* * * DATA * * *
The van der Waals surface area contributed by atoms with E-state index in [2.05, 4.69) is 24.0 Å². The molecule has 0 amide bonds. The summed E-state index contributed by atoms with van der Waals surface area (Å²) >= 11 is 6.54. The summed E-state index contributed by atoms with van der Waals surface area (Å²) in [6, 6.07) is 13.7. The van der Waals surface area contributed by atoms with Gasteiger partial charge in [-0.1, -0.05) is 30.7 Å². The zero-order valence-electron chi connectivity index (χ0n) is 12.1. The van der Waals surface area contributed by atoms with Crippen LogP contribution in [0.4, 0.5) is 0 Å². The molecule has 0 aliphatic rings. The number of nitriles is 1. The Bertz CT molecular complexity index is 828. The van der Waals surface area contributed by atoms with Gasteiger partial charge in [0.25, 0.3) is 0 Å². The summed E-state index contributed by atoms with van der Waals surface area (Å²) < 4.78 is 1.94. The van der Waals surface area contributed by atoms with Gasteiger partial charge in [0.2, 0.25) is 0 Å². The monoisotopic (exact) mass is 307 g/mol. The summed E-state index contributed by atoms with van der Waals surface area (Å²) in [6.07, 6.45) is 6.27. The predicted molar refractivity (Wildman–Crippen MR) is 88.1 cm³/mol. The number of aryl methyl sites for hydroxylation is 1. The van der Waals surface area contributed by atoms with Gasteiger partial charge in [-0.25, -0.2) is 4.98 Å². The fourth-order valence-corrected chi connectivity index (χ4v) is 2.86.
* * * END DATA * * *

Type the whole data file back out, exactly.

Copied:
The van der Waals surface area contributed by atoms with E-state index in [2.05, 4.69) is 24.0 Å². The molecule has 0 amide bonds. The summed E-state index contributed by atoms with van der Waals surface area (Å²) >= 11 is 6.54. The summed E-state index contributed by atoms with van der Waals surface area (Å²) in [6, 6.07) is 13.7. The van der Waals surface area contributed by atoms with Gasteiger partial charge in [-0.1, -0.05) is 30.7 Å². The zero-order valence-electron chi connectivity index (χ0n) is 12.1. The van der Waals surface area contributed by atoms with Crippen LogP contribution in [0.4, 0.5) is 0 Å². The molecule has 0 aliphatic rings. The number of nitriles is 1. The Bertz CT molecular complexity index is 828. The van der Waals surface area contributed by atoms with Gasteiger partial charge in [0.25, 0.3) is 0 Å². The summed E-state index contributed by atoms with van der Waals surface area (Å²) < 4.78 is 1.94. The van der Waals surface area contributed by atoms with Gasteiger partial charge in [0.2, 0.25) is 0 Å². The monoisotopic (exact) mass is 307 g/mol. The summed E-state index contributed by atoms with van der Waals surface area (Å²) in [6.07, 6.45) is 6.27. The predicted molar refractivity (Wildman–Crippen MR) is 88.1 cm³/mol. The number of aryl methyl sites for hydroxylation is 1. The van der Waals surface area contributed by atoms with Gasteiger partial charge in [-0.25, -0.2) is 4.98 Å². The fourth-order valence-corrected chi connectivity index (χ4v) is 2.86.